Move to Improve: Itís important to be active while you are in the hospital
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Staying in Bed is a Health Risk!

We have some guidelines on how to get moving in hospital using your everyday routine.
Click on the box that matches how you or your loved one moves right now.

I MOVE BY MYSELF OR WITH SOME HELP:
Mobility level A1 or A2

Bed

Transfers

  • Move out of bed as often as you can.
  • If needed:
    • Family, visitors or your health-care team can help.
    • Walkers and canes are available.
    • Use the call bell to ask for help.

Fork and knife

Eating

  • Sit in a chair for all meals.
  • Even if you are not eating, it is important to get in the habit of sitting during mealtimes.
  • Stay sitting for 30 minutes after each meal.

Toilet

Toileting

  • Walk to the bathroom for toileting.
    • If you have a catheter or other lines, take them with you or use your call bell to ask for help.

Toothbrush

Grooming

  • Stand or sit in a chair at the sink to do your grooming activities, such as:
    • Brushing your teeth, brushing your hair, washing your face, or shaving your face

Clothing

Dressing

  • Put on your regular clothes and shoes during the daytime.
  • If needed:
    • Family or staff can help.
    • Sit down in a chair or at the side of the bed while you get dressed.

Bath

Bathing

  • Stand up to shower on your own.
  • If energy or safety is an issue:
    • Sit on a commode or shower chair
    • Family or staff can help or supervise

Talk to the occupational therapist or physiotherapist on your health-care team if you have trouble doing an activity on your own. They can show you tools and give you tips to make these activities safer and easier.

If your family plans to help you with these activities, please have them talk to your nurse or therapist first to make sure they learn how to safely and effectively help you.

I MOVE WITH LOTS OF HELP OR WITH A LIFT:
Mobility level B or C

Bed

Transfers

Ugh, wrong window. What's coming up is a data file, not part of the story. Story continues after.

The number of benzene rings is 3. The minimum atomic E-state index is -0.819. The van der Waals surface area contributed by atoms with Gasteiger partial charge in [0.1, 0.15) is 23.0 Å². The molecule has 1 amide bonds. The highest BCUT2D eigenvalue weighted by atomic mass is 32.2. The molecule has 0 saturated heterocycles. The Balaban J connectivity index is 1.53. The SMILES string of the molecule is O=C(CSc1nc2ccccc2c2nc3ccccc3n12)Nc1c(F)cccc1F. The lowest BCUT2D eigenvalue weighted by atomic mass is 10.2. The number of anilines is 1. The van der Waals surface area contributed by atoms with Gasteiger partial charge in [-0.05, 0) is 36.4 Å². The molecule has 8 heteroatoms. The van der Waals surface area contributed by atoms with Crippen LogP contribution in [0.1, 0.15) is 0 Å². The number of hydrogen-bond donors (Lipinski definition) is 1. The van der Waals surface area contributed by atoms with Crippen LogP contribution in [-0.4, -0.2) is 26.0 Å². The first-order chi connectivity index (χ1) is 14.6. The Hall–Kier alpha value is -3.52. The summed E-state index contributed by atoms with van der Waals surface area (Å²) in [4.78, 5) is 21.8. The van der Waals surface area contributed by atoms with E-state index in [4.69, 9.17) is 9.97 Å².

• Make a plan with your health-care team to move out of bed at least once a day.
  • Your health-care team and/or equipment can be used to help you move.
  • Ask your health-care team if family or visitors can help too.

Fork and knife

Eating

  • Make a plan to sit in a chair for at least one meal each day.
  • If staying in bed:
    • Ask for help to sit at the edge of the bed to eat, or
    • Use your bed controls to sit all the way up to eat.

Bath

Bathing

  • Sit on a commode or shower chair to shower.
  • If safety or energy is an issue:
    • Ask family or your health-care team to supervise.
    • Try taking a sponge bath while sitting up.
    • Help by moving yourself as much as you can while you get a bed bath.

Toothbrush

Grooming

  • Sit in a chair at the sink to do your grooming activities, such as:
    • Brushing your teeth, brushing your hair, washing your face, or shaving your face
  • If staying in bed:
    • Ask for help to sit at the edge of the bed, or
    • Use your bed controls to sit all the way up and ask for help to set-up the items you need.

Toilet

Toileting

  • Make a plan with your health-care team to move to a commode chair for toileting.
  • If you are unable to get up to a commode, help position your body to use the bed pan or urinal.

Clothing

Dressing

  • Help out as much as you can to put on your regular clothes or the hospital gown. 

Talk to the occupational therapist or physiotherapist on your health-care team if you have trouble doing an activity on your own. They can show you tools and give you tips to make these activities safer and easier.

If your family plans to help you with these activities, please have them talk to your nurse or therapist first to make sure they learn how to safely and effectively help you.

Track Your Progress!

Set a mobility goal with your nurse, occupational therapist, or physiotherapist.
Look for the tracking sheet in your room or ask a team member for one.
You may also download the tracking sheet here (PDF).